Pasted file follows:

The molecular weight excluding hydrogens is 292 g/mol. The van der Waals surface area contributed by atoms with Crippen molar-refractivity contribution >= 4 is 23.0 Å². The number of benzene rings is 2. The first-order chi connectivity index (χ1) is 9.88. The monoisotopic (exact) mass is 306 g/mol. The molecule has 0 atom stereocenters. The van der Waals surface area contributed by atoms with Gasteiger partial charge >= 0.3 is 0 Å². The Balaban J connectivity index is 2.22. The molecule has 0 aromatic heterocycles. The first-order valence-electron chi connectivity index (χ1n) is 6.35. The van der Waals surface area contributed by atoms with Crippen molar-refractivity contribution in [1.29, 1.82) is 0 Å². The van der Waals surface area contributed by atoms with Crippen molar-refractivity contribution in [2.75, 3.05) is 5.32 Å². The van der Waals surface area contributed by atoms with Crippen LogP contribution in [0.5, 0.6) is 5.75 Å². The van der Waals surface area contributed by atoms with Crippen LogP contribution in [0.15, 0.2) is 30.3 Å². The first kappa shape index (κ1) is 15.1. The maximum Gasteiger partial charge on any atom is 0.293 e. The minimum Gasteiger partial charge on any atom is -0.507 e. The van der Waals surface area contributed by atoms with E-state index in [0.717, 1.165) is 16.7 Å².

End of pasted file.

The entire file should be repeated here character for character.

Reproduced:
The molecular weight excluding hydrogens is 292 g/mol. The van der Waals surface area contributed by atoms with Crippen molar-refractivity contribution >= 4 is 23.0 Å². The number of benzene rings is 2. The first-order chi connectivity index (χ1) is 9.88. The monoisotopic (exact) mass is 306 g/mol. The molecule has 0 atom stereocenters. The van der Waals surface area contributed by atoms with Gasteiger partial charge >= 0.3 is 0 Å². The Balaban J connectivity index is 2.22. The molecule has 0 aromatic heterocycles. The first-order valence-electron chi connectivity index (χ1n) is 6.35. The van der Waals surface area contributed by atoms with Crippen molar-refractivity contribution in [1.29, 1.82) is 0 Å². The van der Waals surface area contributed by atoms with Crippen molar-refractivity contribution in [2.75, 3.05) is 5.32 Å². The van der Waals surface area contributed by atoms with Crippen LogP contribution in [0.5, 0.6) is 5.75 Å². The van der Waals surface area contributed by atoms with Crippen LogP contribution in [0.15, 0.2) is 30.3 Å². The first kappa shape index (κ1) is 15.1. The maximum Gasteiger partial charge on any atom is 0.293 e. The minimum Gasteiger partial charge on any atom is -0.507 e. The van der Waals surface area contributed by atoms with E-state index in [0.717, 1.165) is 16.7 Å².